• On August 15, Federal Police forces captured a boss of La Familia, along with other 7 lieutenants. Héctor Manuel Oyarzabal Hernández a.k.a. "El Héctor" was in charge of the municipalities of Ixtapaluca, Chalco, Valle de Chalco and Ozumba in the State of Mexico. The operation succeeded without a shot being fired.[12]
  • On August 25, Federal Police forces captured Manuel Alejandro Sotelo Barrera a.k.a. "El Bolucho". He is supposed leader of La Familia's Leon, Guanajuato chapter and nephew of Servando Gómez a.k.a. "La Tuta".[13] On the same day the military captured Luis Ricardo Magaña Mendoza a.k.a. "El 19 y medio" (19 and a half) another leader of the cartel and five other cartel members in Manzanillo, Colima.[14]


  • January 8 – during a routine patrol, troops were attacked by gunmen in a pickup vehicle, provoking a gunfight that lasted for various minutes in Michoacán. Four gunmen and one soldier were killed.[15]
  • January 30 – Five Federal Police officers were ambushed by gunmen while traveling on the Highway Occidente; seven federal officers were reported injured. The government scrambled federal helicopters, troops, and state police to find the ones responsible.[16]
  • April 24 – A three vehicle convoy carrying the Public Safety Secretary was attacked by gunmen which left two bodyguards and two bystanders dead. Hours later a police station in Morelia was attacked by grenades. The explosion damaged three vehicles.[17]
  • June 14 – Ten Federal Police officers were ambushed and killed while several others were injured during a firefight in Zitácuaro. The Federal Police managed to kill and injure the gunmen who are presumed to be part of La Familia Michoacana cartel. Immediately after the gunfight, army air and land units were dispatched to secure the area.[18]
  • June 16 – After the June 14 ambush attack on Federal Police officers, the Mexican Army doubled patrols in the rural areas of Zitácuaro.[19]
  • November 5 – After a suspected drug leader was trapped in Tzurumútaro (a little town located near Morelia), a series of consecutive attacks took place in Morelia. There, attacks consisting of narcobloqueos (narcoblocks, a series of run blocks) with cars on fire, with gunfights between the Federal Police, Mexican Army and gang members.[20]




  • January 22 - Enrique Plancarte Solís's daughter flees Mexico to her home in Chicago, IL due to posing a selfie on Twitter wearing a nun's costume that resembles the Knight's Templar Cartel coat of arms.
  • January 26 - Vigilante group legally joins Federal Police and Army.
  • January 27 - Dionisio Loya Plancarte is captured.
  • February 2 - Enrique Plancarte Solís's lawyer is captured.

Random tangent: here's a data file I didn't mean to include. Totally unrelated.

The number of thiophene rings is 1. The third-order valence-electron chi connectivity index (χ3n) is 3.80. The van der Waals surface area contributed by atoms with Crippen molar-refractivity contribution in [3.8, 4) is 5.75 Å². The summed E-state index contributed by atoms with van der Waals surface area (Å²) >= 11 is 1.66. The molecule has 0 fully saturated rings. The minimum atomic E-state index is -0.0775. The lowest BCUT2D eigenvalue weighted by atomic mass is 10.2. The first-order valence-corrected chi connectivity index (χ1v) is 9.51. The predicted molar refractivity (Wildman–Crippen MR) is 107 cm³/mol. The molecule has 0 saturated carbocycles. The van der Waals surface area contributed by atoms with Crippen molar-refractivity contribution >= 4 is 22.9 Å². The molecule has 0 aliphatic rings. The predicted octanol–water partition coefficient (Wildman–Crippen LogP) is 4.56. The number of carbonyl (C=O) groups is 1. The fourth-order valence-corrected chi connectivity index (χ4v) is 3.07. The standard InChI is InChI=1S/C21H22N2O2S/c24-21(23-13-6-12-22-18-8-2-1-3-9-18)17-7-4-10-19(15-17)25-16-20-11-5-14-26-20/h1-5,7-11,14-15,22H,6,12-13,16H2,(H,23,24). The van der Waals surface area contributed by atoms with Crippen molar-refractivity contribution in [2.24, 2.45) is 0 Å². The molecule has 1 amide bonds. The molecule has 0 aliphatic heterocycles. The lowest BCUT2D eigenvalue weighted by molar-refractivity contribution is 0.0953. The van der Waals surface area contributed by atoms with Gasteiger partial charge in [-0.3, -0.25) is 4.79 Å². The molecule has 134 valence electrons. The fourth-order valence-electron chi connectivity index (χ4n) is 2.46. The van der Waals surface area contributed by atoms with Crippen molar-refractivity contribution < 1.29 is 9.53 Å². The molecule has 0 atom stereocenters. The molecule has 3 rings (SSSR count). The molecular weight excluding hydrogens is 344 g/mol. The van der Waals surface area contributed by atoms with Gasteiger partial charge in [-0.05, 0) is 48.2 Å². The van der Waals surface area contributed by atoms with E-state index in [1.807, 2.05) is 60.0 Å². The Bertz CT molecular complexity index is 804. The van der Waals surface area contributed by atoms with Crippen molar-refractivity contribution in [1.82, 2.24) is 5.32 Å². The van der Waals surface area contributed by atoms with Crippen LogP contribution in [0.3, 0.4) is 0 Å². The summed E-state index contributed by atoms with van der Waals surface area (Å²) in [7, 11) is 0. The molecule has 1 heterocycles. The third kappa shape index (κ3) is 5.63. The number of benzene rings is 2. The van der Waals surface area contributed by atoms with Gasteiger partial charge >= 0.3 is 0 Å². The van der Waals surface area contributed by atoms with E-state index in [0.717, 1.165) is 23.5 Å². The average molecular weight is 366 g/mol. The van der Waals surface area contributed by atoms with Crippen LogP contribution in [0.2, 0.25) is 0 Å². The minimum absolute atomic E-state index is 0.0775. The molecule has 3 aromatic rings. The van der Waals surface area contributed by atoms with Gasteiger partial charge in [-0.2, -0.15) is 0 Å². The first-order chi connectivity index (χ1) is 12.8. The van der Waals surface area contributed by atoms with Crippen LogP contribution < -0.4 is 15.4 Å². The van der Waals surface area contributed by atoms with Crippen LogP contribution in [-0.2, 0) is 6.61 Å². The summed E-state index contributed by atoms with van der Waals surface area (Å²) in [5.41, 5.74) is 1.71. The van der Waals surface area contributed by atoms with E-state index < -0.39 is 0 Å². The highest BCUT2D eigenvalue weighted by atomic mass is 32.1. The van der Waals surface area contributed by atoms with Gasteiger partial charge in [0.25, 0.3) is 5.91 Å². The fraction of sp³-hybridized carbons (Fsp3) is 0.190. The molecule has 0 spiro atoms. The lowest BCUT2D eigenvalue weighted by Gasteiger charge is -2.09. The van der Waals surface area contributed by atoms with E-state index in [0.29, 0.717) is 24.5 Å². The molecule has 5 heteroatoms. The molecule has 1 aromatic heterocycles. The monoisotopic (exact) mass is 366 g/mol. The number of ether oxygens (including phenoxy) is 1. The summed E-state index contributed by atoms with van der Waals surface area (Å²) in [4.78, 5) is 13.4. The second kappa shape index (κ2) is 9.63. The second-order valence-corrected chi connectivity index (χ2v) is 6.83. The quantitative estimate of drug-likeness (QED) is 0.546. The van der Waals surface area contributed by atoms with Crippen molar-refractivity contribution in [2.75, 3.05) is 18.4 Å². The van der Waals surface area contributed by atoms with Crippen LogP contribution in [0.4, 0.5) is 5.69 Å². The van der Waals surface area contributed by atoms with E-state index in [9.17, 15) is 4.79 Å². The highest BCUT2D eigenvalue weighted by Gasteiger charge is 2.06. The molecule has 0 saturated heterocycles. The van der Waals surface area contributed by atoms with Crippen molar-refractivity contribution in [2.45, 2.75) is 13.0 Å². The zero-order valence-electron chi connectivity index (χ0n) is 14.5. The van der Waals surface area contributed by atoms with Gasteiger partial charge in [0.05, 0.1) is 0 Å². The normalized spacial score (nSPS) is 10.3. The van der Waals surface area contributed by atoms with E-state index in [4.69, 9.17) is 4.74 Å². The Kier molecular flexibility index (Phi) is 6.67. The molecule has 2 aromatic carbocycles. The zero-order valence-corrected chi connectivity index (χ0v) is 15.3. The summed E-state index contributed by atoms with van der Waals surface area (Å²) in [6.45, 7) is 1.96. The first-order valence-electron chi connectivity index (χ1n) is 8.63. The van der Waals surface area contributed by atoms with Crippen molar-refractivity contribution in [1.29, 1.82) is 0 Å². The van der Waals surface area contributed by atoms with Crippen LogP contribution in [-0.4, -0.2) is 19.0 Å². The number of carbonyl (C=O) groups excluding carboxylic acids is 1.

• February 8 - Self-Defense group reclaims Apatzingan. Antonio Plancarte Solís is captured.



  • September 6 – a Mexican cartel gang shoot's down a helicopter in the western state of Michaocán. The helicopter was shot down in the region of Apatzingán, a city located in Tierra Caliente (Hot Land), a region that has been beset by drug violence and vigilante justice for years.[22]





Operation Michoacán is the first stage of the so-called War Against Drug Trafficking implemented by the federal government of President Felipe Calderón. The joint operation has been questioned about the human rights violations that may have occurred, given the military presence among the civilian population of the state of Michoacán. The chairman of the National Commission on Human Rights, José Luis Soberanes, in May 2007, charged that had been at least 53 complaints of human rights violations by the military to the civilian population.[23]


  1. ^ BBC NEWS | Americas | Mexico troops sent to fight drugs
  2. ^ Vuelve terror a Michoacán: mueren 4 narcos en balacera - El Universal - Los Estados
  3. ^ MEXICO UNDER SIEGE: Mexico drug traffickers corrupt politics -
  4. ^ Atrapan a operador de alto nivel - El Universal - México
  5. ^ Inédita narcoembestida - El Universal - México
  6. ^ Mexican police, soldiers killed in multicity attacks by drug gang -
  7. ^ Hallan 12 cadáveres en Michoacán - El Universal - México
  8. ^ Michoacán, sitiado por aire, mar y tierra - El Universal - México
  9. ^ Ejército envía otros 2 mil 500 soldados - El Universal - México
  10. ^ Caen contador y novia de "La Tuta" - El Universal - México
  11. ^ Yahoo! Noticias México - Los titulares de hoy
  12. ^ Capturan a jefe de 'La Familia Michoacana' - El Universal - Sociedad
  13. ^ Cae otro sobrino de "La Tuta" - El Universal - México
  14. ^ Cae otro líder de "La Familia" - El Universal - Primera
  15. ^ Sicarios atacan a militares en Michoacán - El Siglo de Durango
  16. ^ grupo reforma
  17. ^
  18. ^ Matan a 10 policías federales en Michoacán - El Universal - Sociedad
  19. ^ Ejército 'blinda' Zitácuaro tras emboscada - El Universal - México
  20. ^ Ataques desquician a Michoacán - El Universal - Sociedad
  21. ^ "Official: Mexican army sends 4,000 troops to western state of Michoacán after recent violence" Washington Post
  22. ^ "Gang shoots down police helicopter in Mexico, leaving four dead". The Telegraph. Retrieved 2017-06-12.
  23. ^ CNDH: graves abusos de militares en Michoacán - La Jornada